Informed Consent Discussions Often Miss Key Topics

In discussion of clinical trials, prognosis often omitted; patients likely to misinterpret info

MONDAY, Nov. 29 (HealthDay News) -- When oncologists and cancer patients discuss informed consent for clinical trial participation, oncologists may leave out key topics, while patients may interpret information incorrectly, according to a study published online Nov. 22 in the Journal of Clinical Oncology.

Valerie Jenkins, Ph.D., of the University of Sussex in Brighton, U.K., and colleagues recorded informed consent conversations between 17 oncologists and 52 patients. After the conversations, the oncologists completed questionnaires on the topics they had discussed, while the researchers interviewed the patients to test their recall and understanding of the conversation. Both patients and oncologists also completed the Life Orientation Test-Revised questionnaire to determine post-conversation optimism.

The researchers found that information was either missing or had been explained but was misinterpreted by patients in several key areas. Discussion of prognosis was frequently omitted; coders and patients were significantly more likely to agree that oncologists had not discussed it. However, coders and oncologists were significantly more likely to agree that alternate care plans to trial entry had been explained.

"These data indicate that fundamental components of communication and information sharing about phase I trial participation are often missing from interviews. Important omissions included discussion of prognosis and ensuring patient understanding about supportive care," the authors write.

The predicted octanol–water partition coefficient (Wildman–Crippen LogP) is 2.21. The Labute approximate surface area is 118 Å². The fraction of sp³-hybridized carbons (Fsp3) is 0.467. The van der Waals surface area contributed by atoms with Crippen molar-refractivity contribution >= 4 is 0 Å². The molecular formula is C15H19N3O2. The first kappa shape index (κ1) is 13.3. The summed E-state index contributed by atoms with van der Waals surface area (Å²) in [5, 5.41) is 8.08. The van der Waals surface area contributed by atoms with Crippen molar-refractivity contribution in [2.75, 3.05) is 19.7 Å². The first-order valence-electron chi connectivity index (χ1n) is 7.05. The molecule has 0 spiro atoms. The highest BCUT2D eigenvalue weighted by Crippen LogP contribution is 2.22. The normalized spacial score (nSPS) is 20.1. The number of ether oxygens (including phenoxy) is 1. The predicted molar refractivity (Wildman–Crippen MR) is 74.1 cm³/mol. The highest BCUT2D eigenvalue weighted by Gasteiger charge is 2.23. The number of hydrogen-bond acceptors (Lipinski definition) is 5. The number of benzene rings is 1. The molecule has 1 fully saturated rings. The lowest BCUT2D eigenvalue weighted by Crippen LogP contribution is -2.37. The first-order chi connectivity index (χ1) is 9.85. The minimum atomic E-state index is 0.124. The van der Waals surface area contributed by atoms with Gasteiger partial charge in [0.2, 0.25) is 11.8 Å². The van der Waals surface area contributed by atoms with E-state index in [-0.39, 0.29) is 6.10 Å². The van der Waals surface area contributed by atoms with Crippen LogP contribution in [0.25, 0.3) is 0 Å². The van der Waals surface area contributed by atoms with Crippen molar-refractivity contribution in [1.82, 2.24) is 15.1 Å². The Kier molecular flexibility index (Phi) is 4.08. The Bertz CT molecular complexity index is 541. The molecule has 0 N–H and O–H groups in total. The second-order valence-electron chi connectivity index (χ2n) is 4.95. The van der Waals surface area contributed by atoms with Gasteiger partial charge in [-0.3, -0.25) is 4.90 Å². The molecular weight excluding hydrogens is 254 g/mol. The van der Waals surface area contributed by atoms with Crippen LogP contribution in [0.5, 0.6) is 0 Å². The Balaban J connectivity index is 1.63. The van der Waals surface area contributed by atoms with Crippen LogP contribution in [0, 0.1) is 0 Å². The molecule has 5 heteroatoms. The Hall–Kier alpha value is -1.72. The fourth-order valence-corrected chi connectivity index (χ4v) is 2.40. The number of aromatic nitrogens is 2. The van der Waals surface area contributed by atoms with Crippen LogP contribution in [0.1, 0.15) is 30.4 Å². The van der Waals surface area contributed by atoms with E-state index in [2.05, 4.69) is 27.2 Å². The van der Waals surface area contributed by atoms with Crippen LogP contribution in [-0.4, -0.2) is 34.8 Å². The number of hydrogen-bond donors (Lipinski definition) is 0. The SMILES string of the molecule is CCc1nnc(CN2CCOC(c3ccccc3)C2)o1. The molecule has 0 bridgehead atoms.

Full Text (subscription or payment may be required)

Copyright © 2010 HealthDay. All rights reserved.

Powered by

jQuery UI Accordion - Default functionality

For life-long learning and continuing professional development, come to Lippincott's NursingCenter.

Nursing Jobs Plus
Featured Jobs
Recommended CE Articles

Blunt Chest Trauma
Journal of Trauma Nursing, November/December 2014
Expires: 12/31/2016 CE:2 $21.95

The School Age Child with Congenital Heart Disease
MCN, The American Journal of Maternal/Child Nursing, January/February 2015
Expires: 2/28/2017 CE:2.5 $24.95

Understanding multiple myeloma
Nursing Made Incredibly Easy!, January/February 2015
Expires: 2/28/2017 CE:2 $21.95

More CE Articles

Subscribe to Recommended CE

Recommended Nursing Articles

Comprehensive Care: Looking Beyond the Presenting Problem
Journal of Christian Nursing, January/March 2015
Free access will expire on March 2, 2015.

Pain and Alzheimer dementia: A largely unrecognized problem
Nursing Made Incredibly Easy!, January/February 2015
Free access will expire on February 16, 2015.

Glycemic control in hospitalized patients
Nursing2015 Critical Care, January 2015
Free access will expire on February 16, 2015.

More Recommended Articles

Subscribe to Recommended Articles

Evidence Based Practice Skin Care Network NursingCenter Quick Links What’s Trending Events